Progressive Writers Bloc

Too late for one Marine

By Bill Becker

Bill Becker

As I wrote in a previous essay, Operation Healthy Reunions is a program of the National Mental Health Association designed to treat post-traumatic stress disorder suffered by returning Iraq war veterans. PTSD-related incidents of violence and tragedy are "only getting worse," according to one OHR team leader, Cpt. Vanessa McMillian White. I suggested that one source of PTSD among our Iraq veterans, unmentioned—and unmentionable—by Cpt. White, is their increasing awareness that they are killing innocent Iraqi men, women, and children not to protect America from terrorists, but rather to satisfy the emotional needs of the President and his advisors—emotional needs bound inextricably to the economic goals of the military-industrial complex. For all but those in denial, it is by now a truism that President Bush used the bully pulpit to manipulate the American people into supporting a war against Iraq. Our soldiers know they were lied to, and they feel guilty.

Another important lie, of course, is that the U.S. military does not indulge in torture or other violations of the Geneva Convention relative to the Treatment of Prisoners of War, implemented in October, 1950. Thanks to Army Spc. Joseph Darby, a courageous soldier who understood that he owed more allegiance to his conscience and the rule of law than to his superiors, we learned of the Abu Ghraib prison scandal, and lost at least some of our innocence.

One soldier did not survive his own loss of innocence, however. In mid-Summer of 2004, 40-year-old Jeffrey Lehner, a former Marine sergeant recently home from Afghanistan, contacted reporter Ann Louise Bardach. He needed to talk about what he had seen there. Bardach met him at a Santa Barbara restaurant, where Lehner explained to her why his initial support for the President's policies in Afghanistan had been shaken. He showed Bardach photos of young Afghanis detained for interrogation by a CIA special operations team. These young Afghanis were not fighters—"By the time we got there," Lehner said, "the serious fighters were long gone."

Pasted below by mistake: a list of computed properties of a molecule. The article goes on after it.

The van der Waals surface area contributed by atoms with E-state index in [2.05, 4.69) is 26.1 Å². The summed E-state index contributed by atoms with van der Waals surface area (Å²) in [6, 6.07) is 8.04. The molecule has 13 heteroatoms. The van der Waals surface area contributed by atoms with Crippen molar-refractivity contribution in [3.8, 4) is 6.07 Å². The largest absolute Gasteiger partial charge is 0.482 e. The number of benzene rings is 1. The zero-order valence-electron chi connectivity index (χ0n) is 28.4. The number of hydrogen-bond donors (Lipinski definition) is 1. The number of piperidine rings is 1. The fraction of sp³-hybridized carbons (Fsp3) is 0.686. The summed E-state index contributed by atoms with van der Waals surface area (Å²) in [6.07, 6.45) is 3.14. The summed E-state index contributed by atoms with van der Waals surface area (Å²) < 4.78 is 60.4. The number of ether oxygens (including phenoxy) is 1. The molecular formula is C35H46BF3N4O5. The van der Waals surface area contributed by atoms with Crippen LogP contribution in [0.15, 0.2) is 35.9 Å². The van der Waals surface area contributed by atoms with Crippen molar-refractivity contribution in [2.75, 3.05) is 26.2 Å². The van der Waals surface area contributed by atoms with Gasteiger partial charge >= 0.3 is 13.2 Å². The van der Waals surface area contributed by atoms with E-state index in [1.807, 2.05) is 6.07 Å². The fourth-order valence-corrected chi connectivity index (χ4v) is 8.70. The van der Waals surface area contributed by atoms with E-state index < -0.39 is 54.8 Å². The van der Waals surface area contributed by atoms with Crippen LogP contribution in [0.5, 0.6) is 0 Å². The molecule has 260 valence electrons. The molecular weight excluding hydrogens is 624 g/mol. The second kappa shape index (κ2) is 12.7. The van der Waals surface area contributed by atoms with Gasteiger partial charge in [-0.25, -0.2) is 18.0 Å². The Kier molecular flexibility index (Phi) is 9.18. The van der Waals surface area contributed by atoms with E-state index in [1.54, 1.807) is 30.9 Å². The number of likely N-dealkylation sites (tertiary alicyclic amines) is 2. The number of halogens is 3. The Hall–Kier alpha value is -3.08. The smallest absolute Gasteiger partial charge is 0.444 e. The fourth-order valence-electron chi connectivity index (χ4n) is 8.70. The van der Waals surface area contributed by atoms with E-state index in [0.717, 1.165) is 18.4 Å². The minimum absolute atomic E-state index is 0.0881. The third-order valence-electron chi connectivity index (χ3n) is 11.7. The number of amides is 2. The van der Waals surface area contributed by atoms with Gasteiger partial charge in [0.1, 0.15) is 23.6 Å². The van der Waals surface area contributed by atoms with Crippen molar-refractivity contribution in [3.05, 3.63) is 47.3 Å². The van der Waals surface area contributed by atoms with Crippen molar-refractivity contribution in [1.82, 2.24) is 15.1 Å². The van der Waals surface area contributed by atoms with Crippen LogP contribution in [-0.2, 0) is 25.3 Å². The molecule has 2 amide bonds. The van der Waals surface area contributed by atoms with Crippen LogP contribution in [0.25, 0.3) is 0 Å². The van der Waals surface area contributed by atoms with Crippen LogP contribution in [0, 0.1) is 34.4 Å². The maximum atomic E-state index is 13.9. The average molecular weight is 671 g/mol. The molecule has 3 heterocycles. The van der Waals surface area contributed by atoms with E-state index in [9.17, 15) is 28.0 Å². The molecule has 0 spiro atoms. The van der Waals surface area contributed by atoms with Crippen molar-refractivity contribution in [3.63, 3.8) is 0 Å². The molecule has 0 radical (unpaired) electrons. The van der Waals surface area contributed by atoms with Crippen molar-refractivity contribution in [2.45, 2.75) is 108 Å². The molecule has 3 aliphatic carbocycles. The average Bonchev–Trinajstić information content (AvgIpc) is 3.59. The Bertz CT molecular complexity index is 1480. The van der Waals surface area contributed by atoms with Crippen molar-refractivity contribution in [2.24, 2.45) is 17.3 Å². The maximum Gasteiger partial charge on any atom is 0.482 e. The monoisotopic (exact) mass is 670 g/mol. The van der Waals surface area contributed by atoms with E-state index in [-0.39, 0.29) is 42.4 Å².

Lehner's fellow soldiers told him that the young men were tortured, were given psychotropic drugs, and he came to believe that several of them had died in custody. Lehner was present when detainees were put in cargo containers, loaded onto a plane, and interrogated while circling in the air. "He was deeply disturbed by what he had seen," writes Bardach. "He also told me he was deeply shaken by the collateral damage he saw to civilians from U.S. air attacks—especially the shrapnel wounding of so many Afghan children." Lehner "often couldn't sleep at night, thinking about what he had seen and heard." Lehner's friend and support-group member, Jim Nolan, said that Lehner had witnessed "the unspeakable," which he had been unable to stop.

Bardach and Lehner took leave of each other, and Bardach put his story on the back burner. She did not know how seriously to take Lehner. There had been no reports of torture or abuse of prisoners in Afghanistan, and there was no way to verify his allegations. She also knew that he was undergoing treatment for PTSD, and she was not sure if he could stand the scrutiny he would certainly face if his charges were made public. She did keep in touch, though, sometimes talking with Lehner's father, Ed, with whom he lived off of Old San Marcos Road in Santa Barbara.

In late 2005, after reports of secret prisons, and of the torture and abuse of prisoners became more frequent, Bardach decided to call Lehner again. It was too late. Earlier that same day, he shot his father multiple times, killing him. Jeffrey Lehner then laid his troubles to rest by turning the gun on himself. "The irony," writes Bardach, "was that after eight years in the military, the first and only person Jeff Lehner killed was his father."

As I write this, I have in mind the Iraqi boy shown in Michael Moore's Fahrenheit 9/11. He is maybe 6 years old, and if memory serves, his foot is connected to his leg by a few threads of torn flesh and sinew. He is one of the children who haunted Jeffrey Lehner's dreams, and he should haunt our dreams, too. Lehner himself is as much a victim of President Bush's lies as is that Iraqi child. Because Jeffrey Lehner loved his country, his conscience tormented him to death. He is not the first, nor will he be the last. Do we really care all that much?

This article was based on the L.A. Times Op Ed piece, For one marine, torture came home, by Ann Louise Bardach.

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